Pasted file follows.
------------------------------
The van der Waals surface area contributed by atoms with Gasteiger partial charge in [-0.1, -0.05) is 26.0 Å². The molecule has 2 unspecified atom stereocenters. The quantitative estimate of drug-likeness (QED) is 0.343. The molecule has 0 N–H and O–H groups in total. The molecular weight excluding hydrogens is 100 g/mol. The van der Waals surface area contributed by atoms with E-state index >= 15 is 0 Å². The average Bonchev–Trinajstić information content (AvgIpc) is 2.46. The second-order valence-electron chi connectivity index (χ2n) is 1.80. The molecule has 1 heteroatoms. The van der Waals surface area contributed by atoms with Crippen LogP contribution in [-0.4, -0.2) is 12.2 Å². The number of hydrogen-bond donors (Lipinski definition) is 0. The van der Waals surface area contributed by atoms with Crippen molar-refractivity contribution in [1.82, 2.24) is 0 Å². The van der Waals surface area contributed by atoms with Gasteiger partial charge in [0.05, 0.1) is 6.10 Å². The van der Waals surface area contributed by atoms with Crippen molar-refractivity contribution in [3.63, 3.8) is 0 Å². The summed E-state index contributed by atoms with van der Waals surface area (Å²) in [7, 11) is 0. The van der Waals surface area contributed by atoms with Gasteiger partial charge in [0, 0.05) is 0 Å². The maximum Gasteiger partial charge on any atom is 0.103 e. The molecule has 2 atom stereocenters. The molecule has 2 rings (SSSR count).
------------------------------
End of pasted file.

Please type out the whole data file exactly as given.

The van der Waals surface area contributed by atoms with Gasteiger partial charge in [-0.1, -0.05) is 26.0 Å². The molecule has 2 unspecified atom stereocenters. The quantitative estimate of drug-likeness (QED) is 0.343. The molecule has 0 N–H and O–H groups in total. The molecular weight excluding hydrogens is 100 g/mol. The van der Waals surface area contributed by atoms with E-state index >= 15 is 0 Å². The average Bonchev–Trinajstić information content (AvgIpc) is 2.46. The second-order valence-electron chi connectivity index (χ2n) is 1.80. The molecule has 1 heteroatoms. The van der Waals surface area contributed by atoms with Crippen LogP contribution in [-0.4, -0.2) is 12.2 Å². The number of hydrogen-bond donors (Lipinski definition) is 0. The van der Waals surface area contributed by atoms with Crippen molar-refractivity contribution in [1.82, 2.24) is 0 Å². The van der Waals surface area contributed by atoms with Gasteiger partial charge in [0.05, 0.1) is 6.10 Å². The van der Waals surface area contributed by atoms with Crippen molar-refractivity contribution in [3.63, 3.8) is 0 Å². The summed E-state index contributed by atoms with van der Waals surface area (Å²) in [7, 11) is 0. The van der Waals surface area contributed by atoms with Gasteiger partial charge in [0, 0.05) is 0 Å². The maximum Gasteiger partial charge on any atom is 0.103 e. The molecule has 2 atom stereocenters. The molecule has 2 rings (SSSR count).